ArchivesPosts Tagged ‘Vermont’


As told to Kimberly, by Theodore the Service Dog:

“The Pumpkin Patch can be a challenging venue for even the most intrepid dogs…

…so, I suggest you arrive with your humans, since solo dogs are likely to be shooed away like bothersome gnats,

and nobody likes that. 

Stay with your pack, initially, and use this time to get the lay of the land.

Don’t…even for a moment…consider lifting your leg, anywhere on or near a pumpkin.  Doing so will get you and your whole human clan tossed, post haste, and you know where that will leave you. 

And no, you don’t need an actual dog house to be in the ‘dog house’ if you know what I mean. 

So avert your eyes while imagining all the places you’ll pee when you get out of the joint, and save your giddy ‘marking’ enthusiasm for later.

Don’t chase the resident cat, either.  He’s a feisty little sucker and he’ll kick your arse before you can turn tail and run in the opposite direction, and do you really want to be known as the THAT DOG who got his arse kicked by the wee grey cat?


Take note,

those creepy-life-size-straw-people are called Scarecrows.

Yes, they’re intimidating.  Indeed, their shabby garments flap menacingly in the wind. But they are meant to scare birds, not dogs. 

And you’re not a bird, are you? So, Dog Up!  Adopt a haughty look and pretend that they’re your dutiful, sartorially-challenged minions.

Or, if the fear persists, take cover in the reeds and brambles. 

Don’t worry about looking like a woose.  Just stand very very still. Breathe deeply through your nose.  Draw back your ears.

And repeat the mantra:

I am a dog. And I am fearless!

Or if that fails, cry like a baby.

And your human will undoubtedly come to your rescue.


(The photo above for illustration purposes only. I wouldn’t be caught dead crying in a pumpkin patch.)

Now, once you’ve gotten a hold of yourself, you might as well snurfle about.

The twisted, decaying vines may yield a pumpkin-y sort of sweetness…

If your chewing reverie leaves you suddenly lost and separated from your humans, seek out other friendly souls for comfort and direction.  They often wear illustrations of dogs on their sweetly striped pink tops, paired with pink leggings, pink trainers, pink tutus and topped off by pink scrunchies.

I know you’re color blind.

But trust me on this.

Meanwhile, scan the horizon with eyes and nose for a clue about which direction to head. 

If you hear a giggle that sounds familiar…like the one that belongs to one of your human cousins, then you know you’re on the right track!

Miniature cowboys wrangling pumpkins?

Also a good sign.

And what did I say about chasing the resident cats?

Oh, fine, do what you will.

But do not dictate letters of complaint to your humans to send to me, detailing your various humiliations at the paws of some feline you couldn’t resist terrorizing.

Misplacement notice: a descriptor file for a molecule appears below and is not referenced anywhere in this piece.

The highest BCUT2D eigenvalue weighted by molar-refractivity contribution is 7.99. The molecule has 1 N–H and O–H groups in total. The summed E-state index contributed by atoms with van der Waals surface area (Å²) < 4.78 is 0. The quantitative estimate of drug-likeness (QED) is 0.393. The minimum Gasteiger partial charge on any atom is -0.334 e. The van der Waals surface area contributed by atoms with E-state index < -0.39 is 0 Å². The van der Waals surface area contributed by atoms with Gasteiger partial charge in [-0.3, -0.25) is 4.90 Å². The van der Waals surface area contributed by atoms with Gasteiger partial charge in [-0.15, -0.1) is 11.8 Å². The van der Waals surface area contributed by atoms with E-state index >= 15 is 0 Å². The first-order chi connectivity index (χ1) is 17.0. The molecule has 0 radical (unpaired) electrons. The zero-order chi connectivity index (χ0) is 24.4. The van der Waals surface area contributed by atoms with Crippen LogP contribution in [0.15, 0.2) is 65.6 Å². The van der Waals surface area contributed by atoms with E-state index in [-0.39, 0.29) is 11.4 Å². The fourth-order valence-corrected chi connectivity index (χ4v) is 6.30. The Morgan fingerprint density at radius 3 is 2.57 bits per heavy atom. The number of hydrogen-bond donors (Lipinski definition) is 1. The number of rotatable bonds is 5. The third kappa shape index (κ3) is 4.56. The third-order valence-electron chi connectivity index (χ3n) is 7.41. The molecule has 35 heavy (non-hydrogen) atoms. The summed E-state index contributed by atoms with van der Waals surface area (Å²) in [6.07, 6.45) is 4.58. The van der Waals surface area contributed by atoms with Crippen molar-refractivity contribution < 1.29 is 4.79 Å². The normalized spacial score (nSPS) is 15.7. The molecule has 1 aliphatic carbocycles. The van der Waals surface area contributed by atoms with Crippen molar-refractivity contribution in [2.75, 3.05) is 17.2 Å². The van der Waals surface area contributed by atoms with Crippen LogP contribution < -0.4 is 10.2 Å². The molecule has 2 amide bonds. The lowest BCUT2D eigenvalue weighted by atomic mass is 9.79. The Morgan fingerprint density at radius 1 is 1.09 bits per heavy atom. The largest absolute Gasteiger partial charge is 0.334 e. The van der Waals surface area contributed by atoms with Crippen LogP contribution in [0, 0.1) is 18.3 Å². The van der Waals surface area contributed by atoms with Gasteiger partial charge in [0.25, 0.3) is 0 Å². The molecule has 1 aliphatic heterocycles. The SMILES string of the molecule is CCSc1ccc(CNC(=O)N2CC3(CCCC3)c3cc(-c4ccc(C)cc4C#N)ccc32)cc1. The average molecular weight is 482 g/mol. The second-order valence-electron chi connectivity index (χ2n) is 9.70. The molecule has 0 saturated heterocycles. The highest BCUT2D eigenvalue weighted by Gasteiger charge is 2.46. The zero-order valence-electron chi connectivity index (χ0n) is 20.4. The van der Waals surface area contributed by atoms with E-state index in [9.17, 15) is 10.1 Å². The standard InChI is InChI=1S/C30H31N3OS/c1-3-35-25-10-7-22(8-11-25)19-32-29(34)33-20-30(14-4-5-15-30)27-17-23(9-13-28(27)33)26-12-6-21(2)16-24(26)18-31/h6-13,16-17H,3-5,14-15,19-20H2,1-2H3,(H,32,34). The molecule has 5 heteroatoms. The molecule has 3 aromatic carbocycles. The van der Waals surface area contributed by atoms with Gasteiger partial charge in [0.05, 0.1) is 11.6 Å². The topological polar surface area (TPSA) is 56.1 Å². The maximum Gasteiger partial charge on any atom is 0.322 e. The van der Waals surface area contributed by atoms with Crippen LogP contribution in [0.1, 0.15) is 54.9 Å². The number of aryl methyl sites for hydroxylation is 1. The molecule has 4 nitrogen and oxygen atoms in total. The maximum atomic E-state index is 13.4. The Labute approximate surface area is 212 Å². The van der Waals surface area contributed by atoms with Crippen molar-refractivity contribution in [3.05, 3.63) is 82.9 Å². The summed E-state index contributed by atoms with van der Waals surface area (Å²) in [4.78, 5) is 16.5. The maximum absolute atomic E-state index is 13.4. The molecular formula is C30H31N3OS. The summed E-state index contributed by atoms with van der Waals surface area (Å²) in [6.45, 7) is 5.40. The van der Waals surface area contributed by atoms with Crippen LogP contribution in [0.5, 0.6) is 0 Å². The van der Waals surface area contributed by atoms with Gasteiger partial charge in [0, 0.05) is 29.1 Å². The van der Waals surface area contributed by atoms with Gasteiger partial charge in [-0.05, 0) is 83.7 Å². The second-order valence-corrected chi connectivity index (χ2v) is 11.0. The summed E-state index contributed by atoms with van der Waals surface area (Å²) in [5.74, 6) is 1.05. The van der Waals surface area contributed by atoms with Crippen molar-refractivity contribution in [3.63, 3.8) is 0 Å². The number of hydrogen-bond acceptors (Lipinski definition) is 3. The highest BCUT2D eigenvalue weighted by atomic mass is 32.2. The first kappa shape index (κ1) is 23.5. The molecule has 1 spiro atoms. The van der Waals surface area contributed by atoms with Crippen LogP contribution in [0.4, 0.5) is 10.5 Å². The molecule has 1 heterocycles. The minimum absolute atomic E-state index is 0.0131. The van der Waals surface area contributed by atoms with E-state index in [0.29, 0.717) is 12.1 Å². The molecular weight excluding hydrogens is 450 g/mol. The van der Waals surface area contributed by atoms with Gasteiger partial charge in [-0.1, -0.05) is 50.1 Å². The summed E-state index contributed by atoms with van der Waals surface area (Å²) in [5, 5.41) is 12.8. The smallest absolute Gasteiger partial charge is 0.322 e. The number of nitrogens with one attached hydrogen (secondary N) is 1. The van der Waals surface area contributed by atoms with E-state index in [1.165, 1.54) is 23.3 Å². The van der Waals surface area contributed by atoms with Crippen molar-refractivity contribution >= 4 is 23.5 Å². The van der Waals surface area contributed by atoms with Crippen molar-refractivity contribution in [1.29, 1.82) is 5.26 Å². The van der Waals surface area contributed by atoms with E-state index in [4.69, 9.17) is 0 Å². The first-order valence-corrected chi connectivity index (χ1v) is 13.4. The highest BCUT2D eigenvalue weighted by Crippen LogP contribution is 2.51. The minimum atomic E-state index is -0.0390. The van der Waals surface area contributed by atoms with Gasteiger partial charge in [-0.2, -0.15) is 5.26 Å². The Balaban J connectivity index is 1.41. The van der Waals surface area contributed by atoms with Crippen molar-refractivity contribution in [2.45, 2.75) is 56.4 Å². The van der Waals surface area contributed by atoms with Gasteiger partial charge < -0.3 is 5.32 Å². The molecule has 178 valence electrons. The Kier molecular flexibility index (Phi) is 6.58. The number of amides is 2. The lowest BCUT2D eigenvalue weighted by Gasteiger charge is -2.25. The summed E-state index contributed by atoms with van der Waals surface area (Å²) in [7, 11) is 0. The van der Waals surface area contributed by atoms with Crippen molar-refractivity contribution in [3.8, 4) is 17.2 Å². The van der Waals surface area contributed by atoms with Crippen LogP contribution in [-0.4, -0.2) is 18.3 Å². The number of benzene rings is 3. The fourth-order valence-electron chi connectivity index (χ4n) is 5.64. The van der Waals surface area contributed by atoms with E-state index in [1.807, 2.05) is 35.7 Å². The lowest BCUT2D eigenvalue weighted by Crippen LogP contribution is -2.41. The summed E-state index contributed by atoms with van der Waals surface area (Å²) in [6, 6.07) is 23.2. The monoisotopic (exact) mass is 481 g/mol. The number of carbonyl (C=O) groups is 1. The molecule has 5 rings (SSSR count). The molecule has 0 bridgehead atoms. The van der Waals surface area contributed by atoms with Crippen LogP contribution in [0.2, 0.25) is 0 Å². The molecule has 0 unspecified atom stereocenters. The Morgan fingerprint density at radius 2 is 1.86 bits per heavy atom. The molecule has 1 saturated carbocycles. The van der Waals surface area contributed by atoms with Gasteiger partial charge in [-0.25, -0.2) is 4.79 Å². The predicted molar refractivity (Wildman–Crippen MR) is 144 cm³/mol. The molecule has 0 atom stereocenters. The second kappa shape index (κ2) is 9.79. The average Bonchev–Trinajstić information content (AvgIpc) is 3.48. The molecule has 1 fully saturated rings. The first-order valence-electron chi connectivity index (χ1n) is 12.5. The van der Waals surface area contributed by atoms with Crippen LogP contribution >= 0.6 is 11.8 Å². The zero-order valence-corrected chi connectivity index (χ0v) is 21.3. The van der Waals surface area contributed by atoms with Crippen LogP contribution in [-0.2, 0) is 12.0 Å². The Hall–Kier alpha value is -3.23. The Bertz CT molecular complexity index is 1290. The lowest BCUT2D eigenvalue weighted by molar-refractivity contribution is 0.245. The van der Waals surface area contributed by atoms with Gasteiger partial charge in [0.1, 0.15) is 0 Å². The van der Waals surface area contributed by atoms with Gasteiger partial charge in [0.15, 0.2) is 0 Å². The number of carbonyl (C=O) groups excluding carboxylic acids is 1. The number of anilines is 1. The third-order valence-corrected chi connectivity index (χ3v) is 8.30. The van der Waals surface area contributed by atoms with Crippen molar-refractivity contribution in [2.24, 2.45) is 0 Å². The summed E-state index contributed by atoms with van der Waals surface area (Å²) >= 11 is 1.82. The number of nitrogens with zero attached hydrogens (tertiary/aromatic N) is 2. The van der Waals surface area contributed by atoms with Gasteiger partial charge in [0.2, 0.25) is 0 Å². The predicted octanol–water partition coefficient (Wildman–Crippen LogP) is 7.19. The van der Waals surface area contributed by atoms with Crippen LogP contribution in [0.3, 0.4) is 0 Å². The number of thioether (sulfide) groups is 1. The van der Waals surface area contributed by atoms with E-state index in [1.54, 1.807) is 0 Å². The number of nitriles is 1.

I don’t read my mail anyway.

That’s my human’s job…I have better things to do…



Our whole website has a spankin’ new look! So have a good time surfing around and check out our fresh photo portfolios, too!

Blustery weekends characterized by a wintry mix of rain, snow and occasional sunshine, call for a rejiggering of the routine. So, when friends Natalya, Sumin and Kiersten paid us a visit in Vermont with dogs in tow, we decided to try out a new game for the dogs which we have lovingly dubbed, Smell My Feet.

Smell My Feet is our crude attempt to get the dogs interested in scent tracking. My clever dog-training-competition-winning-cousin Wendy, once advised me to rub the soles of my shoes with Vienna sausages and make tracks in the grass for Theo to follow. But since there were no Vienna sausages on hand (and let me tell you there were grumbles of displeasure amongst the dogs when the larder was declared devoid of said sausages) we used dried beef and liver morsels instead.

While the dogs waited in the distance, we dropped treats to the ground in a straight line, Little Red Riding Hood style, proscribing a short, straight, 6-10 foot path after shuffling the earth flat with the bottoms of our boots.  Here’s Fern at the ready, paw raised in anticipation, poised to point the way….and Theo, with his big schnoz in the air, hoping to memorize the position, olfactory-style, of each tasty bit dropped on our make-shift path.

I must say, it’s much easier to conduct a game of this kind when the grass is short and green and the treats stand out in sharp relief.  We found ourselves declaring in exasperated tones: Now, WHERE does the path start? I’ve forgotten! But the dogs had a ball sniffing about, their noses wiggling excitedly as they tracked down those tasty snackables.

Later, we took a hike up the mountain…with three SLR cameras among us and multiple iphone cameras at the ready.

What a bunch of photo nerds we are.

We spied this smiling creature, (below) along the way, as she dashed about the mountain path. Isn’t that a sparkling smile? She looks like a laugh riot and a bundle of love!

As the day wound down, we retreated indoors, and Natalya sat sketching the pooches in various pensive states…

And not long after, Oscar turned in for a nap. Here he is, sweetly covering his muzzle, which somehow seems to improve the quality of his sleep. I wonder if this is a bit like sucking one’s thumb. It looks so comforting, doesn’t it?

Theodore took one last snooze in front of the Sparkle Tree. We were sorry to relegate our aluminum Tannenbaum to the basement once again…

But onward and into 2012 we go, as surely, there will be more games ahead before Winter beats a hasty retreat!